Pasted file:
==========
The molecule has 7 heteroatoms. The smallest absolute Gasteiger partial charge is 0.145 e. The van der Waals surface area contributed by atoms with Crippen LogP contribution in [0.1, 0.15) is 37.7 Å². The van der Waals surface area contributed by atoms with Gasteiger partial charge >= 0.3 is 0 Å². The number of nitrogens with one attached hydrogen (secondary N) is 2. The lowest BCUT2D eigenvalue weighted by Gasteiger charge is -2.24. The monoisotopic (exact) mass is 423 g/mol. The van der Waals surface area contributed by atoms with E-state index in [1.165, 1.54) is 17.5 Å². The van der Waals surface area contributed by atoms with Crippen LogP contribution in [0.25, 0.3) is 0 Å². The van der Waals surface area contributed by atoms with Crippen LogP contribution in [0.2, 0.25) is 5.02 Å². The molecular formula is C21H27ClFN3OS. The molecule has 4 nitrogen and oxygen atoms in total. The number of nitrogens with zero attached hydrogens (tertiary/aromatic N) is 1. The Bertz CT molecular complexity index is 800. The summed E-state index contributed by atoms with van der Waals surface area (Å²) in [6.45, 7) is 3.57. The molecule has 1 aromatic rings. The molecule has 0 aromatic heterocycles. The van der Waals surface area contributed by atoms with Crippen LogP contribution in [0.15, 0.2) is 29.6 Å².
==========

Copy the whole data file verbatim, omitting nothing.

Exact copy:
The molecule has 7 heteroatoms. The smallest absolute Gasteiger partial charge is 0.145 e. The van der Waals surface area contributed by atoms with Crippen LogP contribution in [0.1, 0.15) is 37.7 Å². The van der Waals surface area contributed by atoms with Gasteiger partial charge >= 0.3 is 0 Å². The number of nitrogens with one attached hydrogen (secondary N) is 2. The lowest BCUT2D eigenvalue weighted by Gasteiger charge is -2.24. The monoisotopic (exact) mass is 423 g/mol. The van der Waals surface area contributed by atoms with E-state index in [1.165, 1.54) is 17.5 Å². The van der Waals surface area contributed by atoms with Crippen LogP contribution in [0.25, 0.3) is 0 Å². The van der Waals surface area contributed by atoms with Crippen LogP contribution in [0.2, 0.25) is 5.02 Å². The molecular formula is C21H27ClFN3OS. The molecule has 4 nitrogen and oxygen atoms in total. The number of nitrogens with zero attached hydrogens (tertiary/aromatic N) is 1. The Bertz CT molecular complexity index is 800. The summed E-state index contributed by atoms with van der Waals surface area (Å²) in [6.45, 7) is 3.57. The molecule has 1 aromatic rings. The molecule has 0 aromatic heterocycles. The van der Waals surface area contributed by atoms with Crippen LogP contribution in [0.15, 0.2) is 29.6 Å².